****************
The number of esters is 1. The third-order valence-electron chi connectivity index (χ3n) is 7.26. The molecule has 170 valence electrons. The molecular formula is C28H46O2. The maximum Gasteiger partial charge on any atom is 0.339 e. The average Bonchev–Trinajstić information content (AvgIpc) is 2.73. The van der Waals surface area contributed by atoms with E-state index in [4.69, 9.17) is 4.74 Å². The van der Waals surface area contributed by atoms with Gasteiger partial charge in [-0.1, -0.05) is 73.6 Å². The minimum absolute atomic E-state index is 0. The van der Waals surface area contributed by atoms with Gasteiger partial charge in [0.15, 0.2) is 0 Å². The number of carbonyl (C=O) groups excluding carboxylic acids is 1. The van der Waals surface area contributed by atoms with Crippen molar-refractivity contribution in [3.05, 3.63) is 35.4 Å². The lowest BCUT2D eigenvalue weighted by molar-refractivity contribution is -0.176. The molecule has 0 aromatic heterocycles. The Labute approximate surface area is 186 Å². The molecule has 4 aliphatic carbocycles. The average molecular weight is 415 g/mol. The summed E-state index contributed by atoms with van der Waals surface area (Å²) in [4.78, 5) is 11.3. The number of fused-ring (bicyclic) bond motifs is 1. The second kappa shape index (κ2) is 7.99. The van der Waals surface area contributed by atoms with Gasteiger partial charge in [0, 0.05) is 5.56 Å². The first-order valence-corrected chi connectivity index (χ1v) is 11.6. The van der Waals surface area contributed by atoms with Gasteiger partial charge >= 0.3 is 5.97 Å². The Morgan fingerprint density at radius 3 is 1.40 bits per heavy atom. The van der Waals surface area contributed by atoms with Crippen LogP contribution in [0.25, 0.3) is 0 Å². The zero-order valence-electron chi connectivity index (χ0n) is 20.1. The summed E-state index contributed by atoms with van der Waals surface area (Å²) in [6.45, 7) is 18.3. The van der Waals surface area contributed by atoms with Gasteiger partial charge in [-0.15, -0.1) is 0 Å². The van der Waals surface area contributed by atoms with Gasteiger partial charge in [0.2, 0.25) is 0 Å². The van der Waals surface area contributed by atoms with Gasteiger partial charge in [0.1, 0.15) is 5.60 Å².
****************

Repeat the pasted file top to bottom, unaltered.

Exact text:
The number of esters is 1. The third-order valence-electron chi connectivity index (χ3n) is 7.26. The molecule has 170 valence electrons. The molecular formula is C28H46O2. The maximum Gasteiger partial charge on any atom is 0.339 e. The average Bonchev–Trinajstić information content (AvgIpc) is 2.73. The van der Waals surface area contributed by atoms with E-state index in [4.69, 9.17) is 4.74 Å². The van der Waals surface area contributed by atoms with Gasteiger partial charge in [-0.1, -0.05) is 73.6 Å². The minimum absolute atomic E-state index is 0. The van der Waals surface area contributed by atoms with Gasteiger partial charge in [0.15, 0.2) is 0 Å². The number of carbonyl (C=O) groups excluding carboxylic acids is 1. The van der Waals surface area contributed by atoms with Crippen molar-refractivity contribution in [3.05, 3.63) is 35.4 Å². The lowest BCUT2D eigenvalue weighted by molar-refractivity contribution is -0.176. The molecule has 0 aromatic heterocycles. The Labute approximate surface area is 186 Å². The molecule has 4 aliphatic carbocycles. The average molecular weight is 415 g/mol. The summed E-state index contributed by atoms with van der Waals surface area (Å²) in [4.78, 5) is 11.3. The number of fused-ring (bicyclic) bond motifs is 1. The second kappa shape index (κ2) is 7.99. The van der Waals surface area contributed by atoms with Gasteiger partial charge in [0, 0.05) is 5.56 Å². The first-order valence-corrected chi connectivity index (χ1v) is 11.6. The van der Waals surface area contributed by atoms with Gasteiger partial charge >= 0.3 is 5.97 Å². The Morgan fingerprint density at radius 3 is 1.40 bits per heavy atom. The van der Waals surface area contributed by atoms with Crippen LogP contribution in [0.25, 0.3) is 0 Å². The zero-order valence-electron chi connectivity index (χ0n) is 20.1. The summed E-state index contributed by atoms with van der Waals surface area (Å²) in [6.45, 7) is 18.3. The van der Waals surface area contributed by atoms with Gasteiger partial charge in [-0.15, -0.1) is 0 Å². The van der Waals surface area contributed by atoms with Gasteiger partial charge in [0.2, 0.25) is 0 Å². The van der Waals surface area contributed by atoms with Gasteiger partial charge in [0.1, 0.15) is 5.60 Å².